Heiche, the public face of Sound Royalties, is described on the firm’s website as a “strong and outspoken” advocate for those in the creative world who want to be “fairly compensated for their work.” The firm’s website advertises rates starting at 4 percent on advances up to one year.
In practice, however, the firm aggressively pushed clients to take longer deals, at rates far higher than the norm, two of the people say. (Estimates vary, but they range from 5 percent on bank loans for top musicians to 10 to 20 percent for Sound Royalties’ competitors.)
Many say it’s no coincidence. Unlike most rivals, Sound Royalties adopted the structured-settlements model and its complex financing terms. The firm set up its marketing specifically to push five-year contracts, the people say, which are much more costly than industry-standard terms of 12 to 18 months.
The contracts were customized, but it generally worked like this. Sound Royalties projects how much money an artist will make over a set period, say three to seven years. It advances a percentage of that, minus an upfront fee that typically equals 10 percent. She pays back the projected amount over the life of the contract with her royalties, which bypass the artist and are sent directly to Sound Royalties.
If her royalties exceed that amount before the term expires, Sound Royalties pays her back. But if the artist falls short, she could incur additional interest until it’s repaid. The overall cost is rarely spelled out in a way that’s easy to understand. Often times, clients aren’t aware of how expensive it can be.
“They have some complicated deal structures,” says Parviz Omidvar, head of Royalty Advance Funding, a rival firm based in Beverly Hills. “Financial people and hedge fund people might be used to” such terms, he said, “but people in the music world may not be.”
Sound Royalties’ advances, ranging from $5,000 to $10 million, have nevertheless proven to be popular. Backed by York’s deep pockets and, at least until the recent sale, Novation’s large telemarketing team, over 300 people have signed up since mid-2015, state records show. One of them is Aaron Lockhart, a musician who lives in Riviera Beach, Florida, and heard about the firm through a friend. He was matter-of-fact about his high rates and didn’t take issue with Sound Royalties’ terms.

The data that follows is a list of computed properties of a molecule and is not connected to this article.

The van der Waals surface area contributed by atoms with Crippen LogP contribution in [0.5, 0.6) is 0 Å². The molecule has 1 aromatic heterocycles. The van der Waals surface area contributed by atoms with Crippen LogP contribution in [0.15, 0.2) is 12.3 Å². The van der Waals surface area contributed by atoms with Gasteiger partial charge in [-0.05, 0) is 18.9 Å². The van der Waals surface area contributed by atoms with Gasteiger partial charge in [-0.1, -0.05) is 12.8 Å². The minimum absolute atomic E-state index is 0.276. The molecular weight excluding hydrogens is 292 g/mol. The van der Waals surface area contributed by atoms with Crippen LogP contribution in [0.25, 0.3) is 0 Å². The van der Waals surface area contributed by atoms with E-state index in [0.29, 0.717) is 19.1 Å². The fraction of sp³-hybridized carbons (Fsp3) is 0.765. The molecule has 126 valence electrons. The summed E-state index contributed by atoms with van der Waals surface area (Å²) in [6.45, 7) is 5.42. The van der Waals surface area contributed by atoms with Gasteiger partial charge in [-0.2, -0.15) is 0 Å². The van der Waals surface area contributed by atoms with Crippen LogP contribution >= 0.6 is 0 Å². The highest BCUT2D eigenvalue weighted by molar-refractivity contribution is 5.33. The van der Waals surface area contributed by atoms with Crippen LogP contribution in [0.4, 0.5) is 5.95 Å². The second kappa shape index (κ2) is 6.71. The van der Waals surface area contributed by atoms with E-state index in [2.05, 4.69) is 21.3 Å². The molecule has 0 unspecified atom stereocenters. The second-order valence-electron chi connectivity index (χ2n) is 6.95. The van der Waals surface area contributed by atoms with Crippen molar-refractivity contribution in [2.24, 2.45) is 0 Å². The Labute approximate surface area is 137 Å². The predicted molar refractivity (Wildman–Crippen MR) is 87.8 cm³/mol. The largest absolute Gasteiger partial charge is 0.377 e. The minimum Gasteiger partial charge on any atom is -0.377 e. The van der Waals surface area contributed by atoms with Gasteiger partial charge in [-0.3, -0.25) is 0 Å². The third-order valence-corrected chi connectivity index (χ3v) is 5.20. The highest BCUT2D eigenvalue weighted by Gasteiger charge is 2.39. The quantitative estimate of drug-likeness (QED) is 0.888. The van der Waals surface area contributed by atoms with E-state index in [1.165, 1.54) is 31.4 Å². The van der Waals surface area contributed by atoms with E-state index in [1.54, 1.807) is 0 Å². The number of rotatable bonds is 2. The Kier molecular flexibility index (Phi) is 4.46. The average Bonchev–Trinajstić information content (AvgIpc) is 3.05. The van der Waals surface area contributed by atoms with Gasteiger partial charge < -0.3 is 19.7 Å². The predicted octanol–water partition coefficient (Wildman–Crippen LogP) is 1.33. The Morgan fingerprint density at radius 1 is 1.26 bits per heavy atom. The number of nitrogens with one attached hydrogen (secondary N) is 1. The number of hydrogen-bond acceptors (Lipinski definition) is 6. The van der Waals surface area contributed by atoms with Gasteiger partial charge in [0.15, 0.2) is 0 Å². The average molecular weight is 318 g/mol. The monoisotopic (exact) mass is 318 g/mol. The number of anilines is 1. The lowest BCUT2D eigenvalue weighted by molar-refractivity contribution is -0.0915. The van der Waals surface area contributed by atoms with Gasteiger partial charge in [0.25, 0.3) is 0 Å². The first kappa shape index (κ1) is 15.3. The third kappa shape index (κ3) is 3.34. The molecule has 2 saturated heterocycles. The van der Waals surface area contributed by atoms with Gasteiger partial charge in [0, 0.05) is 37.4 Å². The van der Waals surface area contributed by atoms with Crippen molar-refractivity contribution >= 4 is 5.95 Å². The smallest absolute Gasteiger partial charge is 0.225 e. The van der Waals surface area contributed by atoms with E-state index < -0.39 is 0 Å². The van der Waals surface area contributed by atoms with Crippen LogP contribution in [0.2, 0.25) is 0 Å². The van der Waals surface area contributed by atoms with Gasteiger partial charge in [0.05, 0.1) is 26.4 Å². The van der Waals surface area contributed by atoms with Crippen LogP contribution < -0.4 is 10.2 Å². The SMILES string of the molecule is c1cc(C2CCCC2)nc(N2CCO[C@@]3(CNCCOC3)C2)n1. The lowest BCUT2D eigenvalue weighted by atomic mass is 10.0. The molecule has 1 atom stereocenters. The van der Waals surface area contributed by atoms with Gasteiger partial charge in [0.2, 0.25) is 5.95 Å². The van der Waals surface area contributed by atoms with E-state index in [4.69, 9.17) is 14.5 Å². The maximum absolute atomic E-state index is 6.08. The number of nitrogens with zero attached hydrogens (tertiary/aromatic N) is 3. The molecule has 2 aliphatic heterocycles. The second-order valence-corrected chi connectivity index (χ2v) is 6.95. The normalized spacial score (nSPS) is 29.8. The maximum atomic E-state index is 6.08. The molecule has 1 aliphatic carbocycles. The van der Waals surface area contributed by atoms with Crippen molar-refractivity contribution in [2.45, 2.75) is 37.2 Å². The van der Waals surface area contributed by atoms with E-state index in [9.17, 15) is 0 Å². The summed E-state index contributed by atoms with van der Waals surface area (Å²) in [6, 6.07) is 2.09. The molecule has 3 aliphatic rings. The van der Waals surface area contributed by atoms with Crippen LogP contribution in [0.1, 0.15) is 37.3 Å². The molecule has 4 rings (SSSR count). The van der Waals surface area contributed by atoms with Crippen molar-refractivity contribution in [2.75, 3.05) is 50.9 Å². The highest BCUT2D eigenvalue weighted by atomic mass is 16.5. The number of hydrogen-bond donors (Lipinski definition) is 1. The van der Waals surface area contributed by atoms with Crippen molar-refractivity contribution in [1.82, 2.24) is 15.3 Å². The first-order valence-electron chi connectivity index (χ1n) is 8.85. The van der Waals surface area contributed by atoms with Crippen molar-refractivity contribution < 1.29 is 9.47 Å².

“As a musician, you have bills,” he says. My royalty checks “only get paid quarterly, so sometimes that money runs out.”
Initially, Sound Royalties sought deals tied to pop, rock and country, the most durable genres for producing royalty income, and bigger names, according to three people familiar with the firm. Clients like Larry Weiss, who wrote Glen Campbell’s “Rhinestone Cowboy” and Stephen Marley, a Grammy award-winner and son of Bob Marley, UCC financing statements filed with state regulators show. Now, a large number of clients are in rap and hip-hop, like Ace Hood and Bizzy Crook, the UCC filings show.
Marley, Ace Hood and Bizzy Crook -- whose real names are Antoine McColister and Lazaro Camejo -- didn’t respond to requests for comment.
Weiss says he was “a little careless” in not reviewing the contracts more closely. After taking multiple cash advances, Sound Royalties was soon collecting all his royalty income. Weiss also wound up getting hit with a bigger tax bill than he anticipated.
The firm “didn’t really go into how the structure worked” verbally, he says, referring to how much the financing would actually cost.
Another example shows how costly it can be. Sean Garrett, whose real name is Garrett Hamler, produced and wrote a number of chart-topping hits in the 2000s. Last August, Sound Royalties agreed to advance him $44,852, minus a 10 percent fee, a copy of the contract the firm filed as part of a lawsuit against him showed. It would collect $74,174 over three years, its estimate of what Hamler would earn, with repayment front-loaded into the first year.
Cost of Financing
The overall cost of the financing, in percentage terms, appears nowhere in the 11-page document. Based on a basic interest rate calculator, it comes out to about 28 percent per year. However, the effective APR rises as high as 34 percent because the bulk of the repayment occurs early in the contract term. Depending on how it’s calculated, the cost could be upwards of 50 percent, one industry insider says. (The contract was subsequently amended after it was signed.) Hamler’s attorney, Frederick Dawkins, says his client didn’t want to comment and that Sound Royalties voluntarily dropped its complaint.
These contracts allow “songwriters or artists to get some cash when virtually no one else will give it you,” Crownover says. However, “the negatives are that the rates in some states could be usury if you do the math on it.”